The daily plant protection patrol continues. I’m lucky because I have a window of daylight between student-teaching and my night classes. I can uncover my outdoor tender plants in the morning when I leave for school, then cover them again before darkness creeps in.
Plants may still die, but at least I will know I tried.
This has been a wacky year. Late last spring I planted Vinca rosea — a stalwart summer bloomer. In a normal year, the first frost would have arrived in the late fall and the Vinca would have looked like boiled spinach. The plant survives and I’m trying to see if it will bloom again this spring. Every morning I uncover the plants. Every evening I cover it again. It’s interesting when we watch ourselves fighting probably lost causes, like hoping to lose that last five pounds or finding a long lost cat. Yet, gardeners like a challenge.
Thankfully, the cool-season spinach and kale, planted last fall and again this month, should fare well through the shivers. Good thing, because I saw a lot of people at the Saturday farmers market buying lettuce and spinach sprouts from Sherri Scott. Sherri has the beautiful multi-tiered cart filled with six packs of new plants for just a few dollars. If you’re uncertain about planting by seed, buying lettuce and other winter/early-spring greens is a safer bet. You can spend $1.75 or more on a packet of seeds, then totally botch the timing and end up with bare spots in your garden. When you buy a six pack of plants you save yourself from feeling inadequate.
I’m not much of a salad-fixer. I grow spinach, lettuce and kale, but it seldom makes it to the colander. I’m much more likely to fill up on fiber by using one hand to shove spinach into my mouth, and the other hand to hold the hose. This keeps me away from the calories of salad dressing.
During this recent frost, I have not bothered to cover the spinach and kale. I did some research in 2016 and learned that kale can survive to temperatures as low as 10 degrees (Fahrenheit). Spinach will bounce back after 20 degree temps, and lettuce can stand it cool to 25. If the temperatures dip to less than 20 degrees, I know where to find Sherri Scott at the farmers market.
A few of you may remember my seed-planting lesson I tried with third graders last semester. The students planted sugar snap seeds, with joy, but about half of the seeds did not sprout. I’ll blame the heat wave last fall, but there was also some “operator error” involved on my part.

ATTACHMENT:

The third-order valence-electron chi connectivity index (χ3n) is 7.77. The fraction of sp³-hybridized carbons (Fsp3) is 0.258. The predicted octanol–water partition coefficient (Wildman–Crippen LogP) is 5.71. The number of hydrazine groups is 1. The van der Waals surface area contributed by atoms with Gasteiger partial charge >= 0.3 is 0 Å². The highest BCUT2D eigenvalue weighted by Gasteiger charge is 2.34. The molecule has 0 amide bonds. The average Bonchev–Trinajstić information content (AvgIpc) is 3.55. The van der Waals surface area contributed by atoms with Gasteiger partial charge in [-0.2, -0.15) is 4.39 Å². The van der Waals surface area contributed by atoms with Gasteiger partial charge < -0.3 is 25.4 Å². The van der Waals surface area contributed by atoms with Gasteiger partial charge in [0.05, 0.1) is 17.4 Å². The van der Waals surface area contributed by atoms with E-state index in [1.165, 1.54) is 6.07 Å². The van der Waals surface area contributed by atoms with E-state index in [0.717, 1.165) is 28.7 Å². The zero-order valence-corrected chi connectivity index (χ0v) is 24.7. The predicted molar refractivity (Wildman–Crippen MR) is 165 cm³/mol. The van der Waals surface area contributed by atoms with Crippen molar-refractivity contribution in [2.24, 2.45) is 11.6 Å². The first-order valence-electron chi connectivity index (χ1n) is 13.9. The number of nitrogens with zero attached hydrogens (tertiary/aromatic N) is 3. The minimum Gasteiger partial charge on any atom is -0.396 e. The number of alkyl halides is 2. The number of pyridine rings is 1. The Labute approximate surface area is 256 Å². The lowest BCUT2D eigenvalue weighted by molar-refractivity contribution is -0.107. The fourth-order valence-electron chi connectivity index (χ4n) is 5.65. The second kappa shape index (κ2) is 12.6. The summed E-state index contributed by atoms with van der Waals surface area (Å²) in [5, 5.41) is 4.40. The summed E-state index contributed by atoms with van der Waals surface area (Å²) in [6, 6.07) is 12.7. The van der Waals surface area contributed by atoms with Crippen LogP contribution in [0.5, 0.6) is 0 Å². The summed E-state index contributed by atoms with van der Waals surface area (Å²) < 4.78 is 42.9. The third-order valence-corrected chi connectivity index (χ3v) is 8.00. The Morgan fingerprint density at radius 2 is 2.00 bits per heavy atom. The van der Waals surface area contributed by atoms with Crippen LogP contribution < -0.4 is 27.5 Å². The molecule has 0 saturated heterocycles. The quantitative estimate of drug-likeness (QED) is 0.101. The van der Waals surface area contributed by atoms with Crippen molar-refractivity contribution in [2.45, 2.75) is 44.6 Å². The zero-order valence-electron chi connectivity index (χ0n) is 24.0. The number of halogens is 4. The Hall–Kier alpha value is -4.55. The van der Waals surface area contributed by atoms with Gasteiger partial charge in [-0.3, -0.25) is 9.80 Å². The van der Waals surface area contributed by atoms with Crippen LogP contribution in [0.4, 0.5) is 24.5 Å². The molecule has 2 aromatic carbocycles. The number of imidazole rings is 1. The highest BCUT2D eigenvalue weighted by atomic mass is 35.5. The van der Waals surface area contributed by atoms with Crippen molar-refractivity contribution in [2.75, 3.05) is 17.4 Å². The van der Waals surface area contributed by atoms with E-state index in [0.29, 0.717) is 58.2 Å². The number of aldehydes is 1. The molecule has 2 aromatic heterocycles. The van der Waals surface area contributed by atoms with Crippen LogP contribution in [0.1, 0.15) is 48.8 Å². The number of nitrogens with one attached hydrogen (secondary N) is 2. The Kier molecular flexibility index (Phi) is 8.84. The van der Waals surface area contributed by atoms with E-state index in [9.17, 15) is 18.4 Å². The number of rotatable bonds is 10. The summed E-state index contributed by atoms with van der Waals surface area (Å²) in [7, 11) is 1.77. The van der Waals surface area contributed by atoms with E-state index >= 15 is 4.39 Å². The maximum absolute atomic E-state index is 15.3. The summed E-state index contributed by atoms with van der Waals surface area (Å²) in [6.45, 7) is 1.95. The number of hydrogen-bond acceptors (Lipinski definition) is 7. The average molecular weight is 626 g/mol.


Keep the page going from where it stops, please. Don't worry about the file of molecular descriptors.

Amazingly, some of the seeds thrived.
My thoughtful (amazing, gifted, gracious) former mentor teacher (Diane Clark) sent me a video clip.
“Miss Hacking,” the third grader reported in the video, “I just wanted to tell you that my snow peas fully grew. There’s beans on them and everything. Thank you for giving me them.”
That pretty much made up for every mistake I could have made.
ACORNS AND BEANS
In a few weeks, I’ll teach my very important lesson, which helps decide whether I get to really become a teacher. My new (amazing, gifted, gracious) mentor teacher has allowed me to choose a reading comprehension lesson about the life cycle of oak trees. I am not making this stuff up. It’s right there in the lesson sequence.
When I saw the lesson I immediately got cracking. Where could I get acorns in February? I don’t know about you, but the squirrels bury or gobble any nuts within a four-block radius of my house.
Luckily, someone must have poisoned the squirrels in my mother’s neighborhood in Redding. She was able to walk out her back door and gather a big bag of acorns.
“I hope you aren’t disappointed,” my mother apologized. “But some of the acorns have already started to sprout.”
I was thrilled. Page 7 of our big book has pictures of sprouted acorns. My kindergarten students will be able to hold them in their hands!
Hoping to have more fun, I placed some of those sugar snap pea seeds in a little bowl with a paper towel and a few drops of water. You guessed it. They sprouted. My plan is to place them in plastic bags filled with soil and tape them to a sunny windowsill, if this cold snap goes away. Who knows. Maybe we’ll even send those acorns home with children and hope for a video report when my current kindergartners start first grade.